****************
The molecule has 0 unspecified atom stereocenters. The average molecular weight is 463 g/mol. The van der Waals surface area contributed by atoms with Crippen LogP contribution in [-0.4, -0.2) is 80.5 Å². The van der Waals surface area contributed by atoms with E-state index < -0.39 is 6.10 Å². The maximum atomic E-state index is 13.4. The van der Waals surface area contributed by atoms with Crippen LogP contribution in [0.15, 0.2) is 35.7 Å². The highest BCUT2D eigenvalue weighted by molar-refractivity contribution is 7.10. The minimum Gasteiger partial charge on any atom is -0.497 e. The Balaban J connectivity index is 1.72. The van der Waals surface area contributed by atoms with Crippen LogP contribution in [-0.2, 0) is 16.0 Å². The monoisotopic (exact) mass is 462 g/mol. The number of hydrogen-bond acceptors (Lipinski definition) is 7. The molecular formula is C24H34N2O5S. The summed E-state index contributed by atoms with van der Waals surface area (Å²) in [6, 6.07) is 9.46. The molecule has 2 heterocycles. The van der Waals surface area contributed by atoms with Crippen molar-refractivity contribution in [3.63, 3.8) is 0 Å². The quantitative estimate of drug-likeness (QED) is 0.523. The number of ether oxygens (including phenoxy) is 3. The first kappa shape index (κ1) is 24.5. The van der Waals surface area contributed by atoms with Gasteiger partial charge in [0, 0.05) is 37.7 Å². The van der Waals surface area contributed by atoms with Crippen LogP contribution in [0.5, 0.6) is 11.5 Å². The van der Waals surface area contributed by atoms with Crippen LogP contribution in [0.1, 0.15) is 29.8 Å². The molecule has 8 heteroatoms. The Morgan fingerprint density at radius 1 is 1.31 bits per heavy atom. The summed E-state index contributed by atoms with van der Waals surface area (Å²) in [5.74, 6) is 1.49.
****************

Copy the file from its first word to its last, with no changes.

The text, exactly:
The molecule has 0 unspecified atom stereocenters. The average molecular weight is 463 g/mol. The van der Waals surface area contributed by atoms with Crippen LogP contribution in [-0.4, -0.2) is 80.5 Å². The van der Waals surface area contributed by atoms with E-state index < -0.39 is 6.10 Å². The maximum atomic E-state index is 13.4. The van der Waals surface area contributed by atoms with Crippen LogP contribution in [0.15, 0.2) is 35.7 Å². The highest BCUT2D eigenvalue weighted by molar-refractivity contribution is 7.10. The minimum Gasteiger partial charge on any atom is -0.497 e. The Balaban J connectivity index is 1.72. The van der Waals surface area contributed by atoms with Crippen LogP contribution in [-0.2, 0) is 16.0 Å². The monoisotopic (exact) mass is 462 g/mol. The number of hydrogen-bond acceptors (Lipinski definition) is 7. The molecular formula is C24H34N2O5S. The summed E-state index contributed by atoms with van der Waals surface area (Å²) in [6, 6.07) is 9.46. The molecule has 2 heterocycles. The van der Waals surface area contributed by atoms with Crippen molar-refractivity contribution in [3.63, 3.8) is 0 Å². The quantitative estimate of drug-likeness (QED) is 0.523. The number of ether oxygens (including phenoxy) is 3. The first kappa shape index (κ1) is 24.5. The van der Waals surface area contributed by atoms with Gasteiger partial charge in [0, 0.05) is 37.7 Å². The van der Waals surface area contributed by atoms with Crippen LogP contribution in [0.5, 0.6) is 11.5 Å². The van der Waals surface area contributed by atoms with Crippen LogP contribution in [0.1, 0.15) is 29.8 Å². The molecule has 8 heteroatoms. The Morgan fingerprint density at radius 1 is 1.31 bits per heavy atom. The summed E-state index contributed by atoms with van der Waals surface area (Å²) in [5.74, 6) is 1.49.